Designing a programming language

I've been thinking about making an experimental language that improves upon Rust (a 'modern' systems programming language). Here are some thoughts regarding Rust, and ideas for what the aforementioned experimental language might look like.

I used to have a few projects written in Rust, a language with an affine type system that helps enforce memory safety invariants. The way that Rust handles memory is conceptually quite fun, as it involves an idea of "movement" and "borrowing" which isn't very common in other well-known programming languages. Despite this, I actually dislike Rust due to the inflexibility of its 'borrow checker', as well as its cumbersome syntax.

Other programmers have said plenty about Rust's benefits, and Rust's detractors have written enough about its issues, so I'll only provide a brief overview of what I appreciate and dislike about the language.

In Rust, you don't explicity free dynamically allocated chunks of memory, because the compiler infers where and when memory can be freed. This is a very nice feature because it prevents common manual memory management bugs (e.g. 'use after free'), and it doesn't rely on a garbage collector to manage memory; in other words, Rust is able to have safety without sacrificing speed.

However, the 'borrow checker' is (necessarily) very strict, which makes it very difficult to write certain abstractions such as doubly-linked lists. There are several solutions to this issue (notably, the 'GhostCell' abstraction) but such work-arounds are typically complex, make various compromises (e.g. with thread safety), and abuse Rust's more esoteric features. It is also worth noting that Rust's syntax makes it very difficult to write complex enough abstractions, because the syntax carries around lots of information but doesn't 'scale' too well.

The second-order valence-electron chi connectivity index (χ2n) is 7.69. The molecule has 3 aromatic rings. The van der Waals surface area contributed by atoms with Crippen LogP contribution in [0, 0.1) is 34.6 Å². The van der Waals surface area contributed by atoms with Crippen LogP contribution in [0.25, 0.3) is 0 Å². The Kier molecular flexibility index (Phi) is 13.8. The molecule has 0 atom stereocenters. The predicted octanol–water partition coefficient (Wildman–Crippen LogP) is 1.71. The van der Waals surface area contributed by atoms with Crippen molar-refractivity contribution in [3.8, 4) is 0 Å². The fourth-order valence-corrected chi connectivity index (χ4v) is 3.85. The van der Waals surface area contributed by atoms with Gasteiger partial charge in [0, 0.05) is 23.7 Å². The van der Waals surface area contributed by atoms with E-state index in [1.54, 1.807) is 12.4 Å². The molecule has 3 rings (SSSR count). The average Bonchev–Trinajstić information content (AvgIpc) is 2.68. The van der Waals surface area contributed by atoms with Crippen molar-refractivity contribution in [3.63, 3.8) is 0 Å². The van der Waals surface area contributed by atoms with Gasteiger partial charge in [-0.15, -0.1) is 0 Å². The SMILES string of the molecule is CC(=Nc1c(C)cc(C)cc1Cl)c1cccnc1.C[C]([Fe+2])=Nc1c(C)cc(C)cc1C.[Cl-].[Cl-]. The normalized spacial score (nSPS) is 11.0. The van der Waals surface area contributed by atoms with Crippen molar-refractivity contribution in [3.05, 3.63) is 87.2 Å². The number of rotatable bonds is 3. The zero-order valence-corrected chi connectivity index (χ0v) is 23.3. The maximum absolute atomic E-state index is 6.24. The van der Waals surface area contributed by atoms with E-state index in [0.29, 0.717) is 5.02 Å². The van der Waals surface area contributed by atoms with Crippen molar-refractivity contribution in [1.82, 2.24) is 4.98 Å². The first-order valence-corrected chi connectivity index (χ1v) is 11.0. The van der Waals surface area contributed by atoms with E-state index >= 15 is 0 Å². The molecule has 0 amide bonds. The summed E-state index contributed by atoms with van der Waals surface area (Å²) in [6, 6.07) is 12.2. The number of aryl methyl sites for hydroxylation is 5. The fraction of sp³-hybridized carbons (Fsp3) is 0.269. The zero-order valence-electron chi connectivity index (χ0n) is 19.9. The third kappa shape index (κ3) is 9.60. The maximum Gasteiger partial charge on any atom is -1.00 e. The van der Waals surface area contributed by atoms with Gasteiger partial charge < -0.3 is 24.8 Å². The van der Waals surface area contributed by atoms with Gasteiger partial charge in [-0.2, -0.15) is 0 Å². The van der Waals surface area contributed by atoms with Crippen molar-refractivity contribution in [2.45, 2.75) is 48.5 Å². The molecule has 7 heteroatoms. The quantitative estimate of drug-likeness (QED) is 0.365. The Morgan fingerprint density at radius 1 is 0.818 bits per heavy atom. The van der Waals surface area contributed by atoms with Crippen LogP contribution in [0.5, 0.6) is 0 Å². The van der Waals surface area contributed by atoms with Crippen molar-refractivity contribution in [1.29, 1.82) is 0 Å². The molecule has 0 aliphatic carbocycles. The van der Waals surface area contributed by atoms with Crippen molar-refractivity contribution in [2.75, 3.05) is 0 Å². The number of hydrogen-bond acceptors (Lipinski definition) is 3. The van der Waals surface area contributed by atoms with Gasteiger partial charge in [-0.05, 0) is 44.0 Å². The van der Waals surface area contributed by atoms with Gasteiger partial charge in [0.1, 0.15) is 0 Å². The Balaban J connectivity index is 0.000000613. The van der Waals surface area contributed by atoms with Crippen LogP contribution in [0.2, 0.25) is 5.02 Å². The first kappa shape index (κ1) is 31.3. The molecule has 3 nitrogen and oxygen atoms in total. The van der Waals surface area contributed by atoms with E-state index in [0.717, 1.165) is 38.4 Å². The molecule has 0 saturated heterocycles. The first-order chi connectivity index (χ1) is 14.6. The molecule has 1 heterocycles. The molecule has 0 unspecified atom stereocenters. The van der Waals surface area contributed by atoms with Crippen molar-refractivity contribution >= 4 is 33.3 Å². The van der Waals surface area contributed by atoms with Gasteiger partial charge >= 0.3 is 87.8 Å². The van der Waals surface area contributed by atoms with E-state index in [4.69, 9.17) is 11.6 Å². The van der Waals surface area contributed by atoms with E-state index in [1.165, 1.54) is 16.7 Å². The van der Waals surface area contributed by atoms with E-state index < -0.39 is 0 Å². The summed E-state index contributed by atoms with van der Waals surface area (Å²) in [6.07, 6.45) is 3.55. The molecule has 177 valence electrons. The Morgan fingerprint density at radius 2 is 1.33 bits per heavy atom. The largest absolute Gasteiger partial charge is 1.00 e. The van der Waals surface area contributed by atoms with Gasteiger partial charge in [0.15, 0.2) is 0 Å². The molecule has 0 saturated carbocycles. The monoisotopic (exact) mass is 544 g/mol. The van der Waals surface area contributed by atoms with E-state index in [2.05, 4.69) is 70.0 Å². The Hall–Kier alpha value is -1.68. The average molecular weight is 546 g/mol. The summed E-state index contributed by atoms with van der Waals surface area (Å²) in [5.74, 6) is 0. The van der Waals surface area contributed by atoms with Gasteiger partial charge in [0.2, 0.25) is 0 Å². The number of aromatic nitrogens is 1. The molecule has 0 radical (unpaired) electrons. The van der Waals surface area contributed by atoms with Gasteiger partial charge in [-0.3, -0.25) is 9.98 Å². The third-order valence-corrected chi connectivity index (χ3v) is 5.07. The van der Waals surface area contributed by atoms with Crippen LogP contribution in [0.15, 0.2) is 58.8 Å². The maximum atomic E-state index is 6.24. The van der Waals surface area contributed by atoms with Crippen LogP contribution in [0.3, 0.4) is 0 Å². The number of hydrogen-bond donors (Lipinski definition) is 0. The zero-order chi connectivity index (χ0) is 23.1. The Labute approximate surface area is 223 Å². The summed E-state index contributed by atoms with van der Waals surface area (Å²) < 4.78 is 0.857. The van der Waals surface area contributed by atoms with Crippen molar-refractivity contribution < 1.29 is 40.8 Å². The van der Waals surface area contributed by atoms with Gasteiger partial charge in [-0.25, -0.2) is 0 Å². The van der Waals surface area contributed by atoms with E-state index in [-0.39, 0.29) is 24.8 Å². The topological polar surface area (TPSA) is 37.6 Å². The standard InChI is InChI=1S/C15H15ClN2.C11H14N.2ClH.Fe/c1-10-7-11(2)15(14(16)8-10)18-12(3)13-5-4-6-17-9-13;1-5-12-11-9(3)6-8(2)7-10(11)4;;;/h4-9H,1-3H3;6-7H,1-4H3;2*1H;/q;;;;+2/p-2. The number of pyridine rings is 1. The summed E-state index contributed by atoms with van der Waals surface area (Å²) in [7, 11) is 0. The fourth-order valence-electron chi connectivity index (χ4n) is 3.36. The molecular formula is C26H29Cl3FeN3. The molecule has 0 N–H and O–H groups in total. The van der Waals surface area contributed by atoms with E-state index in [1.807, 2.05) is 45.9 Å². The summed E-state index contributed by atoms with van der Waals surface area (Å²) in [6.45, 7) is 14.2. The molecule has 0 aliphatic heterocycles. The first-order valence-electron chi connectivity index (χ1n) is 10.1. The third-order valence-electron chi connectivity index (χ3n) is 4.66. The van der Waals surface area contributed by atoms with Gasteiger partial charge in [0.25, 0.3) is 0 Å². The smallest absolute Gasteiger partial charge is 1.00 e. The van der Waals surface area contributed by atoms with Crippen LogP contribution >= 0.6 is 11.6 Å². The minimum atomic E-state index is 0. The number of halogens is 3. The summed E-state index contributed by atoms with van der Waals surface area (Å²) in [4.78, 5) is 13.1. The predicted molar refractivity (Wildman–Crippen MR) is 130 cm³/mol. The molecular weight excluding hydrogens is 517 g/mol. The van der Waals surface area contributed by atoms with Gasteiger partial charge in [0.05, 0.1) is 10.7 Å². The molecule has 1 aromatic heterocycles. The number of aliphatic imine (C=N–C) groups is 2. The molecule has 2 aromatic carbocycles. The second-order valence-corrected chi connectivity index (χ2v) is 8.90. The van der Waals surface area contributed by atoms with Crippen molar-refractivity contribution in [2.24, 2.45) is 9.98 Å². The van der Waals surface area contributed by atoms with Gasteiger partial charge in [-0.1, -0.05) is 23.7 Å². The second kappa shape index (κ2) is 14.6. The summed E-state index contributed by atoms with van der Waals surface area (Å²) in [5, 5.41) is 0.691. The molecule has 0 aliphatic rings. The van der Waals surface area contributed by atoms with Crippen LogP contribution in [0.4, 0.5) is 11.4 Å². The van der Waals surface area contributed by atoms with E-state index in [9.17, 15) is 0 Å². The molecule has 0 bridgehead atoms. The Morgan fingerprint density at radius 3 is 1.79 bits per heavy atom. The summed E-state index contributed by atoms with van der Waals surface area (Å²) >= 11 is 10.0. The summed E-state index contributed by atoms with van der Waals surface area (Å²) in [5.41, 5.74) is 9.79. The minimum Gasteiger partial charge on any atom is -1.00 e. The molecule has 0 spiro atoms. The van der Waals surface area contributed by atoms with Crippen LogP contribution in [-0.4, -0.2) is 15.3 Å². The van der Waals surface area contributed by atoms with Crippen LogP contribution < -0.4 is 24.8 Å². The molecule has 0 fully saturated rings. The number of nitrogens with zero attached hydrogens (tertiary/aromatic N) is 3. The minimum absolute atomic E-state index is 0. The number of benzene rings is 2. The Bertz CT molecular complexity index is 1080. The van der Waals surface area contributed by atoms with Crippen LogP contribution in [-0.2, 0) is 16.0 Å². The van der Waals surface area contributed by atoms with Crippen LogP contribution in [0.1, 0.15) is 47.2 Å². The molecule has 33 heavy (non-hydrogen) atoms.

If I were to make a language that improves upon Rust, I'd want it to have the following traits (no pun intended):

  1. concise, good-looking syntax that 'scales' well
  2. varying granularity (different bits of type/lifetime information can be omitted for brevity, or included for clarity)
  3. memory system that allows for a 'sliding scale' of safety
  4. ideas like copying and pointer arithmetic should be put into typeclasses, so a function's type can specify what it can and cannot do with a reference
  5. all data should have move-on-assign semantics by default, rather than copy-on-assign semantics, for consistency
  6. copying can still be used 'under the hood' for efficiency
  7. <- should be used for assignment rather than =, because it expresses 'movement' better
  8. syntax should consist of simple modular expressions, which should allow for variation but also repetition

The last point may sound redundant, because most programming languages already have syntax specified by some sort of grammar that consists of a series of modular rules. However, the last point is more about the idea of 'variations on a theme' that occurs in disciplines like art, architecture, and music. While similar to the idea of a formal grammar (and this hypothetical language would indeed have a formal grammar), the idea of 'variations on a theme' is founded upon aesthetic principles beyond what can be formally specified. networking infrastructure amidst flowering cherry blossom trees
In the above picture, there are several different modular patterns at work, both natural as well as man-made. While it would be possible to approximate all these patterns using some sort of grammar or something like a Lindenmayer system, the patterns are ultimately too subtle to perfectly reproduce. Instead, a human eye is required, and an artist would indeed have more success in reproducing the 'look' of those patterns than a computer would.
a porcelain plate with a flowering branch drawn on it

In summary, beauty requires aesthetic intuition, and it is therefore impossible to make a truly great programming language using mathematical intuition alone. If I continue with the experimental language, I expect that the aesthetic goals will be harder to achieve than it will be to write any sort of type-checker or compiler, and even if I implement the language in its entirety, I may end up failing to make it as beautiful as a programming language ought to be.